“local” music on the world stage

Razia

It’s been a good week for Vermont’s Cumbancha recording label getting some well deserved (inter)national press.

First, on Monday, National Public Radio gave Razia a nod in their article 5 New African Bands That Ruled In 2010. She’s from Madagascar, now living in New York City. “Zebu Nation”, her debut recording, was released last spring on Cumbancha’s “Discovery” label for emerging artists. I happened to be in New York last April so I stopped by S.O.B.’s when Razia and her band were having their CD release party. The house was packed and the ecological message of her music couldn’t have been more timely: it was Earth Day. Razia’s personal warmth and conviction infuse her music with both soul and urgency – she offers catchy, melodic, original songs with a first-person view of the severe environmental issues that face her native island country.

Then, for the second high profile media mention this week, last night Brazil’s Luísa Maita was featured as the “global hit” on the BBC program The World. Like Razia, Luísa released “Lero-Lero”, her first recording, on Cumbancha Discovery this past year. She also came to Burlington for a sold out performance in early November that generated a lot of buzz: Who is she? Where has she been until now?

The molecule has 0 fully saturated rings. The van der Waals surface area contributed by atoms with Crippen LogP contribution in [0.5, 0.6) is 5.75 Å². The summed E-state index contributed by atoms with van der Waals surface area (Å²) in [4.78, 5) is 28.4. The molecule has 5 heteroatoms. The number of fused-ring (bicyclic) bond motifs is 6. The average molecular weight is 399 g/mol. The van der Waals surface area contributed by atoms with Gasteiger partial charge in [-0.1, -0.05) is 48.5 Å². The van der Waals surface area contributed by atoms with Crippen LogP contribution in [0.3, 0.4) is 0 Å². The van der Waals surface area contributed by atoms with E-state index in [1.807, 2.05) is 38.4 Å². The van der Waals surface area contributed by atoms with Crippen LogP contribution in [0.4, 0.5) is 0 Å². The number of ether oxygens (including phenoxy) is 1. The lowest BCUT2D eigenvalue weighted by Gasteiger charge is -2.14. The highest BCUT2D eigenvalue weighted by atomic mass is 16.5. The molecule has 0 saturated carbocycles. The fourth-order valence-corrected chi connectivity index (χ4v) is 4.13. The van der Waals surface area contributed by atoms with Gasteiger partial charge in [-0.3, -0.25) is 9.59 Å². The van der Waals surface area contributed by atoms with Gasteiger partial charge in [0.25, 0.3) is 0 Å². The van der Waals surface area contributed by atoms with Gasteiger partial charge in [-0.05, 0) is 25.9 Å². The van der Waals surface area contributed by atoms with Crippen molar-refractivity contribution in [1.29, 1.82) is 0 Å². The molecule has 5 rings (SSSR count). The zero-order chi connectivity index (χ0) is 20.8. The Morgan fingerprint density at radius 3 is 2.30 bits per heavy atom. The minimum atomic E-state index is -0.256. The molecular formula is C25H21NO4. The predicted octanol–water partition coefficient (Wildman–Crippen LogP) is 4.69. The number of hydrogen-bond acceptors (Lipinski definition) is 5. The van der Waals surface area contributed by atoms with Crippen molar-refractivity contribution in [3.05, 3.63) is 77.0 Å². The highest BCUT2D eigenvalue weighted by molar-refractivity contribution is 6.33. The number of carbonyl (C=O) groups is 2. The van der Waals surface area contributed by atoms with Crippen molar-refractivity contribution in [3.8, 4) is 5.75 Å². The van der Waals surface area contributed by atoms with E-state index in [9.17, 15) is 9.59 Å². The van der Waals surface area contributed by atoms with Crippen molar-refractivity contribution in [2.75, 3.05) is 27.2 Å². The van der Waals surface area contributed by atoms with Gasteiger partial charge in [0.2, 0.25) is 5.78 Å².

Maita Remixed

Warmth is also a word I’d use to describe Luísa’s delivery, with traditional Brazilian bossa novas and sambas forming the core of her very contemporary, classy sound. In fact her music was so ripe for remix that that’s exactly what happened: Lero-Lero‘s late summer release was quickly followed up by her Maita Remixed album in early November, also on Cumbancha Discovery. If the original recording was hip (it was), the remix package lends urban polish to the whole project with contributions from notables like DJ Tudo, Seiji, and DJ/Rupture. The best remix albums start with strong material, so this one was destined to be memorable.

Cumbancha’s motto is ‘live local, listen global’ – an idea it embodies every day with recordings like these two.

Full disclosure: I’ve volunteered and worked part-time at Cumbancha for a little over three years now. I’ve said it before: I would be listening to and writing about their recordings even if I didn’t.

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